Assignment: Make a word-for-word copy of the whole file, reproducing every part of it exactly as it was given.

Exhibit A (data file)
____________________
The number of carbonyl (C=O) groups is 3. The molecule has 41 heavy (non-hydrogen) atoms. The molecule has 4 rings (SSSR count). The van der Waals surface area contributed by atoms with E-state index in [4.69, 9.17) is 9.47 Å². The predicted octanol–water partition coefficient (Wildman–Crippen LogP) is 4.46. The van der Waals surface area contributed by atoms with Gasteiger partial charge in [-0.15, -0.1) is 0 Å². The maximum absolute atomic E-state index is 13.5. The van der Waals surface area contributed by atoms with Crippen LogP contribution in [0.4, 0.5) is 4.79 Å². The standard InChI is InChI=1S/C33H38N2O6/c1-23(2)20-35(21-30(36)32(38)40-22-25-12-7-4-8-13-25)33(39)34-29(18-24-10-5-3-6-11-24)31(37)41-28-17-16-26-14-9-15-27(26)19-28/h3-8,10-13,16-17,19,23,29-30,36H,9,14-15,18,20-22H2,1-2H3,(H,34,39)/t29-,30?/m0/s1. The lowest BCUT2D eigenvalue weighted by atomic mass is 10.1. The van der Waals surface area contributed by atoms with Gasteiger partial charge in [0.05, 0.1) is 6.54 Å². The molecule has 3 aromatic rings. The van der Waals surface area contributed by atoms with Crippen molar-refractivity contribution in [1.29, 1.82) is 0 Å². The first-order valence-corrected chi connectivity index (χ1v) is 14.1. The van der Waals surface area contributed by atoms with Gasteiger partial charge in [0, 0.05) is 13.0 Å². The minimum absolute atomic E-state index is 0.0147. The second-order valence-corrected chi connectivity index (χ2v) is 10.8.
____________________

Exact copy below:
The number of carbonyl (C=O) groups is 3. The molecule has 41 heavy (non-hydrogen) atoms. The molecule has 4 rings (SSSR count). The van der Waals surface area contributed by atoms with E-state index in [4.69, 9.17) is 9.47 Å². The predicted octanol–water partition coefficient (Wildman–Crippen LogP) is 4.46. The van der Waals surface area contributed by atoms with Gasteiger partial charge in [-0.15, -0.1) is 0 Å². The maximum absolute atomic E-state index is 13.5. The van der Waals surface area contributed by atoms with Crippen LogP contribution in [0.4, 0.5) is 4.79 Å². The standard InChI is InChI=1S/C33H38N2O6/c1-23(2)20-35(21-30(36)32(38)40-22-25-12-7-4-8-13-25)33(39)34-29(18-24-10-5-3-6-11-24)31(37)41-28-17-16-26-14-9-15-27(26)19-28/h3-8,10-13,16-17,19,23,29-30,36H,9,14-15,18,20-22H2,1-2H3,(H,34,39)/t29-,30?/m0/s1. The lowest BCUT2D eigenvalue weighted by atomic mass is 10.1. The van der Waals surface area contributed by atoms with Gasteiger partial charge in [0.05, 0.1) is 6.54 Å². The molecule has 3 aromatic rings. The van der Waals surface area contributed by atoms with Crippen molar-refractivity contribution in [1.29, 1.82) is 0 Å². The first-order valence-corrected chi connectivity index (χ1v) is 14.1. The van der Waals surface area contributed by atoms with Gasteiger partial charge in [0, 0.05) is 13.0 Å². The minimum absolute atomic E-state index is 0.0147. The second-order valence-corrected chi connectivity index (χ2v) is 10.8.